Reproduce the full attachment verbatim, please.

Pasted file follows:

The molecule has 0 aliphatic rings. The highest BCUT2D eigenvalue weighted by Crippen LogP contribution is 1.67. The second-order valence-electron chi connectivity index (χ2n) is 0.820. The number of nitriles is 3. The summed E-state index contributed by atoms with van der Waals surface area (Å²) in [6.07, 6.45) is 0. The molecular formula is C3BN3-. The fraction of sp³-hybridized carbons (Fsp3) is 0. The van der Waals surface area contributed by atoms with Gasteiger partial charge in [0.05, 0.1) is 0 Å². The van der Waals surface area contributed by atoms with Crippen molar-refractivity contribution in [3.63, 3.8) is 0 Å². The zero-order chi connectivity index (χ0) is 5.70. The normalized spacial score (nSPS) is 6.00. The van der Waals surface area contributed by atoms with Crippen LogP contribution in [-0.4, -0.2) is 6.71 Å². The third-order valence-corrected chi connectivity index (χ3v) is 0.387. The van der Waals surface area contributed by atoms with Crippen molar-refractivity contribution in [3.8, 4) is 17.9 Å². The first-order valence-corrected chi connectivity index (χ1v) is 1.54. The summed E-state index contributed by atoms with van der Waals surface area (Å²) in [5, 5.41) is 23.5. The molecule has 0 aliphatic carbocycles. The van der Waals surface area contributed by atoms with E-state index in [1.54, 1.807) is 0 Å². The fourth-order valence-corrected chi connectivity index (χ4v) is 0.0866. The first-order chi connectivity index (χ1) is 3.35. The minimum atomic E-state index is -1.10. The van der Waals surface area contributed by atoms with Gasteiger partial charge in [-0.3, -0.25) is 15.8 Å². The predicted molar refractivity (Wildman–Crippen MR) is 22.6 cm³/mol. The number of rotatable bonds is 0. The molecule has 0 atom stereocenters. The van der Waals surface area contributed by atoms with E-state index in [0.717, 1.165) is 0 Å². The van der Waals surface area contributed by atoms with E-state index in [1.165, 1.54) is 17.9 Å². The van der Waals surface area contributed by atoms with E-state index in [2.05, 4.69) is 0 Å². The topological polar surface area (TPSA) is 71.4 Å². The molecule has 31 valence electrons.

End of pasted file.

The molecule has 0 aliphatic rings. The highest BCUT2D eigenvalue weighted by Crippen LogP contribution is 1.67. The second-order valence-electron chi connectivity index (χ2n) is 0.820. The number of nitriles is 3. The summed E-state index contributed by atoms with van der Waals surface area (Å²) in [6.07, 6.45) is 0. The molecular formula is C3BN3-. The fraction of sp³-hybridized carbons (Fsp3) is 0. The van der Waals surface area contributed by atoms with Gasteiger partial charge in [0.05, 0.1) is 0 Å². The van der Waals surface area contributed by atoms with Crippen molar-refractivity contribution in [3.63, 3.8) is 0 Å². The zero-order chi connectivity index (χ0) is 5.70. The normalized spacial score (nSPS) is 6.00. The van der Waals surface area contributed by atoms with Crippen LogP contribution in [-0.4, -0.2) is 6.71 Å². The third-order valence-corrected chi connectivity index (χ3v) is 0.387. The van der Waals surface area contributed by atoms with Crippen molar-refractivity contribution in [3.8, 4) is 17.9 Å². The first-order valence-corrected chi connectivity index (χ1v) is 1.54. The summed E-state index contributed by atoms with van der Waals surface area (Å²) in [5, 5.41) is 23.5. The molecule has 0 aliphatic carbocycles. The van der Waals surface area contributed by atoms with E-state index in [1.54, 1.807) is 0 Å². The fourth-order valence-corrected chi connectivity index (χ4v) is 0.0866. The first-order chi connectivity index (χ1) is 3.35. The minimum atomic E-state index is -1.10. The van der Waals surface area contributed by atoms with Gasteiger partial charge in [-0.3, -0.25) is 15.8 Å². The predicted molar refractivity (Wildman–Crippen MR) is 22.6 cm³/mol. The number of rotatable bonds is 0. The molecule has 0 atom stereocenters. The van der Waals surface area contributed by atoms with E-state index in [0.717, 1.165) is 0 Å². The van der Waals surface area contributed by atoms with E-state index in [1.165, 1.54) is 17.9 Å². The van der Waals surface area contributed by atoms with E-state index in [2.05, 4.69) is 0 Å². The topological polar surface area (TPSA) is 71.4 Å². The molecule has 31 valence electrons.